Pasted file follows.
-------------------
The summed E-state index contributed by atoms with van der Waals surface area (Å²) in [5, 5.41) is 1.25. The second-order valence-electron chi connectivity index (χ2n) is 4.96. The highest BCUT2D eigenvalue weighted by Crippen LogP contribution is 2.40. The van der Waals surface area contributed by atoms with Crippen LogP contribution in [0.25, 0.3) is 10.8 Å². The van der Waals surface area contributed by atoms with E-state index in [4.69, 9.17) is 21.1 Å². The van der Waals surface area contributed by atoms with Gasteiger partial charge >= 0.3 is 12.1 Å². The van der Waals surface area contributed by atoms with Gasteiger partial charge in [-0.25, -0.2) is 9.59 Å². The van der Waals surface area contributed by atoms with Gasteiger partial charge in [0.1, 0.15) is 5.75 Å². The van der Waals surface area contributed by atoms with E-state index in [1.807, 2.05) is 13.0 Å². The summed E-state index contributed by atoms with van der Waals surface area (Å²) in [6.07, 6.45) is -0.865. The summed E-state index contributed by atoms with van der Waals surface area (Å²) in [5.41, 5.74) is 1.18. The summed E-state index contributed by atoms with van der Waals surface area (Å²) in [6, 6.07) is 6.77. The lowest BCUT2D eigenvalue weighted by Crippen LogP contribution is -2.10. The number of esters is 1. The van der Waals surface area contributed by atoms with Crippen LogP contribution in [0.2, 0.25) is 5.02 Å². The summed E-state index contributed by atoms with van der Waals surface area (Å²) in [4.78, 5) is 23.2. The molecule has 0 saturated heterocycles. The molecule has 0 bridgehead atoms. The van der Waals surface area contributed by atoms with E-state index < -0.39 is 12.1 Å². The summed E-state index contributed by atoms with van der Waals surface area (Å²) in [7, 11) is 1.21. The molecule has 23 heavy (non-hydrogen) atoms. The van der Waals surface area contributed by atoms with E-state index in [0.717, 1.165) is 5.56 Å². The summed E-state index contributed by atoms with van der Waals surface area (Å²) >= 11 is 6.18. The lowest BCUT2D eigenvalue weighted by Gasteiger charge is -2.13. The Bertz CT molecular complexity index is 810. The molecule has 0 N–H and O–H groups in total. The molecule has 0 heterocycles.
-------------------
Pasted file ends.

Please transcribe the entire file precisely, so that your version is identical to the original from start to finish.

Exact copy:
The summed E-state index contributed by atoms with van der Waals surface area (Å²) in [5, 5.41) is 1.25. The second-order valence-electron chi connectivity index (χ2n) is 4.96. The highest BCUT2D eigenvalue weighted by Crippen LogP contribution is 2.40. The van der Waals surface area contributed by atoms with Crippen LogP contribution in [0.25, 0.3) is 10.8 Å². The van der Waals surface area contributed by atoms with E-state index in [4.69, 9.17) is 21.1 Å². The van der Waals surface area contributed by atoms with Gasteiger partial charge >= 0.3 is 12.1 Å². The van der Waals surface area contributed by atoms with Gasteiger partial charge in [-0.25, -0.2) is 9.59 Å². The van der Waals surface area contributed by atoms with Gasteiger partial charge in [0.1, 0.15) is 5.75 Å². The van der Waals surface area contributed by atoms with E-state index in [1.807, 2.05) is 13.0 Å². The summed E-state index contributed by atoms with van der Waals surface area (Å²) in [6.07, 6.45) is -0.865. The summed E-state index contributed by atoms with van der Waals surface area (Å²) in [5.41, 5.74) is 1.18. The summed E-state index contributed by atoms with van der Waals surface area (Å²) in [6, 6.07) is 6.77. The lowest BCUT2D eigenvalue weighted by Crippen LogP contribution is -2.10. The number of esters is 1. The van der Waals surface area contributed by atoms with Crippen LogP contribution in [0.2, 0.25) is 5.02 Å². The summed E-state index contributed by atoms with van der Waals surface area (Å²) in [4.78, 5) is 23.2. The molecule has 0 saturated heterocycles. The molecule has 0 bridgehead atoms. The van der Waals surface area contributed by atoms with E-state index < -0.39 is 12.1 Å². The summed E-state index contributed by atoms with van der Waals surface area (Å²) in [7, 11) is 1.21. The molecule has 23 heavy (non-hydrogen) atoms. The van der Waals surface area contributed by atoms with E-state index in [0.717, 1.165) is 5.56 Å². The summed E-state index contributed by atoms with van der Waals surface area (Å²) >= 11 is 6.18. The lowest BCUT2D eigenvalue weighted by Gasteiger charge is -2.13. The Bertz CT molecular complexity index is 810. The molecule has 0 N–H and O–H groups in total. The molecule has 0 heterocycles.